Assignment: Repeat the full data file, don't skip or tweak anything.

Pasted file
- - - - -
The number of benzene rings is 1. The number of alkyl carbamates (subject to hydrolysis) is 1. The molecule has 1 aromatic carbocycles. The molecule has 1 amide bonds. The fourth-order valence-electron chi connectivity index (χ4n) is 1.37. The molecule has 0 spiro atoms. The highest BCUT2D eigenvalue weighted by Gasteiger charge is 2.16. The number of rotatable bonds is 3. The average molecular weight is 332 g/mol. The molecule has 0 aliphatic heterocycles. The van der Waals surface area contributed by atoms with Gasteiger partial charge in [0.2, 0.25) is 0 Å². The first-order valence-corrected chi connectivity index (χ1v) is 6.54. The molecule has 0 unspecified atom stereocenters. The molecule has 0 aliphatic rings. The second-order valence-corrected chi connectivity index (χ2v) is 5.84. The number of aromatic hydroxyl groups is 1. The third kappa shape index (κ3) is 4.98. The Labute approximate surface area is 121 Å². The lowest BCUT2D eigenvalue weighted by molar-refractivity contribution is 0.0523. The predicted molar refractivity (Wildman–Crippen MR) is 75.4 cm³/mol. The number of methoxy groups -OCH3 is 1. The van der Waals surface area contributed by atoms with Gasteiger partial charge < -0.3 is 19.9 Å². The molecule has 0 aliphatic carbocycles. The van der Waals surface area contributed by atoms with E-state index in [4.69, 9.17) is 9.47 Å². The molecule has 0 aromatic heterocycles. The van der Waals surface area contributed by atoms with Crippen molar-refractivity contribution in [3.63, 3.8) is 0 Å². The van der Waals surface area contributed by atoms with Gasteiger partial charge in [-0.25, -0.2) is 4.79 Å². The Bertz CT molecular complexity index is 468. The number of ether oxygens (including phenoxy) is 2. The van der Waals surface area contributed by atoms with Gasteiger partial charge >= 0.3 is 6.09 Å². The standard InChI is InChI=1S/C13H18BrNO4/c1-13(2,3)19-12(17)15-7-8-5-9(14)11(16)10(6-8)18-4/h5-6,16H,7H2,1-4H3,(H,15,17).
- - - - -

The number of benzene rings is 1. The number of alkyl carbamates (subject to hydrolysis) is 1. The molecule has 1 aromatic carbocycles. The molecule has 1 amide bonds. The fourth-order valence-electron chi connectivity index (χ4n) is 1.37. The molecule has 0 spiro atoms. The highest BCUT2D eigenvalue weighted by Gasteiger charge is 2.16. The number of rotatable bonds is 3. The average molecular weight is 332 g/mol. The molecule has 0 aliphatic heterocycles. The van der Waals surface area contributed by atoms with Gasteiger partial charge in [0.2, 0.25) is 0 Å². The first-order valence-corrected chi connectivity index (χ1v) is 6.54. The molecule has 0 unspecified atom stereocenters. The molecule has 0 aliphatic rings. The second-order valence-corrected chi connectivity index (χ2v) is 5.84. The number of aromatic hydroxyl groups is 1. The third kappa shape index (κ3) is 4.98. The Labute approximate surface area is 121 Å². The lowest BCUT2D eigenvalue weighted by molar-refractivity contribution is 0.0523. The predicted molar refractivity (Wildman–Crippen MR) is 75.4 cm³/mol. The number of methoxy groups -OCH3 is 1. The van der Waals surface area contributed by atoms with Gasteiger partial charge < -0.3 is 19.9 Å². The molecule has 0 aliphatic carbocycles. The van der Waals surface area contributed by atoms with E-state index in [4.69, 9.17) is 9.47 Å². The molecule has 0 aromatic heterocycles. The van der Waals surface area contributed by atoms with Crippen molar-refractivity contribution in [3.63, 3.8) is 0 Å². The van der Waals surface area contributed by atoms with Gasteiger partial charge in [-0.25, -0.2) is 4.79 Å². The Bertz CT molecular complexity index is 468. The number of ether oxygens (including phenoxy) is 2. The van der Waals surface area contributed by atoms with Gasteiger partial charge >= 0.3 is 6.09 Å². The standard InChI is InChI=1S/C13H18BrNO4/c1-13(2,3)19-12(17)15-7-8-5-9(14)11(16)10(6-8)18-4/h5-6,16H,7H2,1-4H3,(H,15,17).